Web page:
A grueling 100

Mountain bikers take on rugged terrain — 100 miles of it — in the High Cascades 100

By Mark Morical / The Bulletin / @MarkMorical

His body and face covered in dirt, Sloane Anderson took a moment Sunday afternoon to hose off and then sit down on a bench at Wanoga Sno-park.

He had just finished negotiating 100 miles of rugged Central Oregon mountain bike trails, spending nearly 10 hours in the saddle during the inaugural High Cascades 100.

“As far as 100-mile races, I’d say this is right up there as one of the toughest ones,” said Anderson, a veteran of endurance mountain biking. “It was just constant demanding on your body ... never much recovery time at all.”

Nearly 90 mountain bikers from across the Northwest, including six women, took on the challenge of 11,000 feet of elevation gain, technical lava rock, and grueling, dusty climbs.

Starting and finishing at Wanoga Sno-park, about 15 miles southwest of Bend, the race took riders around Mount Bachelor on trails from Tumalo Falls to Lava Lake. Particularly challenging was the 2,500-foot climb, and then descent, of Kwohl Butte, just south of Mount Bachelor.

“Between the lava and the sand, it’s a really hard course to stay focused,” said race director Mike Ripley. “The weather and the cool temperatures helped everything.”

After chilly weather in the morning — the race started at 6:15 a.m. — riders enjoyed comfortable high temperatures in the low 70s on a sunny day.

Three bikers from Bend finished in the top five.

Chris Sheppard, of Bend, won the race in 8 hours, 37 minutes, 57 seconds. Anderson, also of Bend, finished in 9:26:42. John “Fuzzy” Mylne, of Riverside, Calif., was third in 9:33:31. Paul Clark, of Bend, finished fourth (9:55:24), and Geoff Huber, of Redway, Calif., placed fifth (9:59:49).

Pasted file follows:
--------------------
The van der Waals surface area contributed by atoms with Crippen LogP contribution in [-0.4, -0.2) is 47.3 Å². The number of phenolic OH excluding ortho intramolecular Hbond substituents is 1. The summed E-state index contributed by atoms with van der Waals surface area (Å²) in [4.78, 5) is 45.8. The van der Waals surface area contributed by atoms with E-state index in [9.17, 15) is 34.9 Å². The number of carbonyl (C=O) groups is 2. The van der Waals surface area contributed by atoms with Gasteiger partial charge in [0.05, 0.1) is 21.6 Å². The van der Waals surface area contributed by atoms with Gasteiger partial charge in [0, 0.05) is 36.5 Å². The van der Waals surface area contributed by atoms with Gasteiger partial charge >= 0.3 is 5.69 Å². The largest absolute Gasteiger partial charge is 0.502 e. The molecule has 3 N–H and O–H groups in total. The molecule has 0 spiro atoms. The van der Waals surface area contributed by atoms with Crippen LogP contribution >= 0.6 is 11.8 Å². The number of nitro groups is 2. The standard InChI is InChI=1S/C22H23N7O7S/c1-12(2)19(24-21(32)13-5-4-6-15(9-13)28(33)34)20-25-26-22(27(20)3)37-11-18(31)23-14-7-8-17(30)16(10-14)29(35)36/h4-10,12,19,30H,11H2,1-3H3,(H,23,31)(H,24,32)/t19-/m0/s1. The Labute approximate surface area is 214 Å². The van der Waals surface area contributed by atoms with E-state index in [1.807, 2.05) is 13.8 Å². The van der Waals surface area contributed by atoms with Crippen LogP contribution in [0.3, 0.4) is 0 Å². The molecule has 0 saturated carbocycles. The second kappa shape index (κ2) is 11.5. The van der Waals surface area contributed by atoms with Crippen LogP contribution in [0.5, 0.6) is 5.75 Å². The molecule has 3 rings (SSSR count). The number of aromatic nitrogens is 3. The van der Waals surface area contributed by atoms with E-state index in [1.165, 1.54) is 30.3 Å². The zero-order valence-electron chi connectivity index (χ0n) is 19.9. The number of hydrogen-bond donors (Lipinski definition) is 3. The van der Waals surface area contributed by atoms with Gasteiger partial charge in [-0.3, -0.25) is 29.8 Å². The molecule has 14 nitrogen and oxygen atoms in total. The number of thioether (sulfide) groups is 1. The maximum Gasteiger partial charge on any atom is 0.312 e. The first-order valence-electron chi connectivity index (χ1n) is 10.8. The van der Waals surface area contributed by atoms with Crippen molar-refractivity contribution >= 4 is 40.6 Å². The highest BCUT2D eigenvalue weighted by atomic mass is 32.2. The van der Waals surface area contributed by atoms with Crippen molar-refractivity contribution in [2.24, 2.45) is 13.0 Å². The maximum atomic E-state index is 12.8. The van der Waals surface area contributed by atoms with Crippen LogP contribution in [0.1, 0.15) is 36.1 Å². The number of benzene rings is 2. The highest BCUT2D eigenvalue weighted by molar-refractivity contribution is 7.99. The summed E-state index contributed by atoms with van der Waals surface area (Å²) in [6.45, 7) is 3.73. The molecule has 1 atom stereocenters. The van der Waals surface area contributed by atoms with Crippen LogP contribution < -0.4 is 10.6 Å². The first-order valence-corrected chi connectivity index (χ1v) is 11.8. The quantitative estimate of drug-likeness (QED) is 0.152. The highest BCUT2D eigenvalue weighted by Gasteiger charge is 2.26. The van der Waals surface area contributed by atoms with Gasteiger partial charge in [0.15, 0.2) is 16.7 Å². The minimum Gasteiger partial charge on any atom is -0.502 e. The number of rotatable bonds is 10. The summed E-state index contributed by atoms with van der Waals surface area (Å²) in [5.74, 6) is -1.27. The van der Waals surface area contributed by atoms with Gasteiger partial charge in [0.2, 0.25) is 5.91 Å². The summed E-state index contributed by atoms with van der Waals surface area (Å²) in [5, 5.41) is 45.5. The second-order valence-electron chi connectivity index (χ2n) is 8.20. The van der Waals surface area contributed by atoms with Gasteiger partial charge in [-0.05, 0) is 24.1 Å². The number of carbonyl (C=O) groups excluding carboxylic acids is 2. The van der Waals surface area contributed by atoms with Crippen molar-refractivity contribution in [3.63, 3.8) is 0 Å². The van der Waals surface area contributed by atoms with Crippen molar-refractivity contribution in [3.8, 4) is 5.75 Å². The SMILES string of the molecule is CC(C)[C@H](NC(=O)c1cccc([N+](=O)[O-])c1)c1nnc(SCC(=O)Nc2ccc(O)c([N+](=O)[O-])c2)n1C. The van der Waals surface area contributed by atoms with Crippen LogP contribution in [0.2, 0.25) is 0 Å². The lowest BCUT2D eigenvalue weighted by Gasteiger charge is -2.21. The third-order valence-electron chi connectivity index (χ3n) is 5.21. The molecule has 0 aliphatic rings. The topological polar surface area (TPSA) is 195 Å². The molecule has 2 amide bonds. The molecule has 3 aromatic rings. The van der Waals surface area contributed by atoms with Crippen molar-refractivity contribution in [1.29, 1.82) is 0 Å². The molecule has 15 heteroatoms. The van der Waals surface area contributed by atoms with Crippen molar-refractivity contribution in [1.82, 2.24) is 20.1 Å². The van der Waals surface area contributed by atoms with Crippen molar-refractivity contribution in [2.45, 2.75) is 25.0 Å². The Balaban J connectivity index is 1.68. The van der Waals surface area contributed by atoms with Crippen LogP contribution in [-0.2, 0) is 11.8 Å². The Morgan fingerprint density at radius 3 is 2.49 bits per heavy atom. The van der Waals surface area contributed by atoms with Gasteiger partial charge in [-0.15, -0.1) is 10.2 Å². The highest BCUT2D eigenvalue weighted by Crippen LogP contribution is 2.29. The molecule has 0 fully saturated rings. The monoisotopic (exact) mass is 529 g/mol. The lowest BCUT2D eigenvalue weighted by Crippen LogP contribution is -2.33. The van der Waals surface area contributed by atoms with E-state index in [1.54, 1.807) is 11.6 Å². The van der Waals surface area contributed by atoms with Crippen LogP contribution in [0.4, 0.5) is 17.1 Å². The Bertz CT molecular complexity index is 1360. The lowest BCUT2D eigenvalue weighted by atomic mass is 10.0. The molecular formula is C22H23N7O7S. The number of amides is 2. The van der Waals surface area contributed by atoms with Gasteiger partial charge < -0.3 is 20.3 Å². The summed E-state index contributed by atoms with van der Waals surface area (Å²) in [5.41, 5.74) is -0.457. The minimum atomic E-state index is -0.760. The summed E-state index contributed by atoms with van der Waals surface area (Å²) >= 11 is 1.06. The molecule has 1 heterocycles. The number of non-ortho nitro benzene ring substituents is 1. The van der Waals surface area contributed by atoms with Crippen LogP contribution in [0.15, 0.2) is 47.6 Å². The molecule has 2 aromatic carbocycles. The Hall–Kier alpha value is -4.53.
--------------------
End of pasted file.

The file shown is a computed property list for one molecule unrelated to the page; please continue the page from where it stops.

Mylne, 34, gets his nickname from his long, scraggly beard, which he said he has not shaved in 14 years. Mylne had plenty of dirt and grime to go along with his beard after finishing on Sunday. He rode a singlespeed bike and therefore could not shift into easier gears for the numerous punishing climbs.

“It’s no different than riding a gear bike, you just don’t have to think as much,” Mylne said. “You can’t wuss out.”

Mylne lost about 15 minutes when he encountered a flat tire after the first of what he called “nasty” descents. He walked his bike nearly two miles before support crews provided a new tire tube and air.

Despite the setback, Mylne said he thoroughly enjoyed the race.

“It’s a fun course, with good trails,” he said. “It’s nice to have a mountain bike course that you have to pay attention on. There’s a few sections that are real technical.”

Flat tires and technical sections aside, how does one summon the energy and the will to ride a bike 100 miles on some of the most unforgiving terrain in the Northwest?

Anderson, who has raced in numerous 24-hour mountain bike races and 100-milers, said it is all about eating and drinking enough.

“Obviously you put in the training time,” said Anderson, 38. “But really, the key is keeping nutrition and hydration consistently. Every 15 minutes, you’re consuming.”

The High Cascades 100 included several aid stations where riders could reload on water, energy bars, gels, and other food and liquid.

“After doing multiple 24-hour races and 100-mile races, you kind of get a sense of how many calories you can take in and how much water,” Anderson said.

Riders paid $250 to compete in the race. A portion of every entry fee went to the Central Oregon Trail Alliance, which builds and maintains trails in the region.

Ripley said the High Cascades 100 raised about $3,500 for COTA.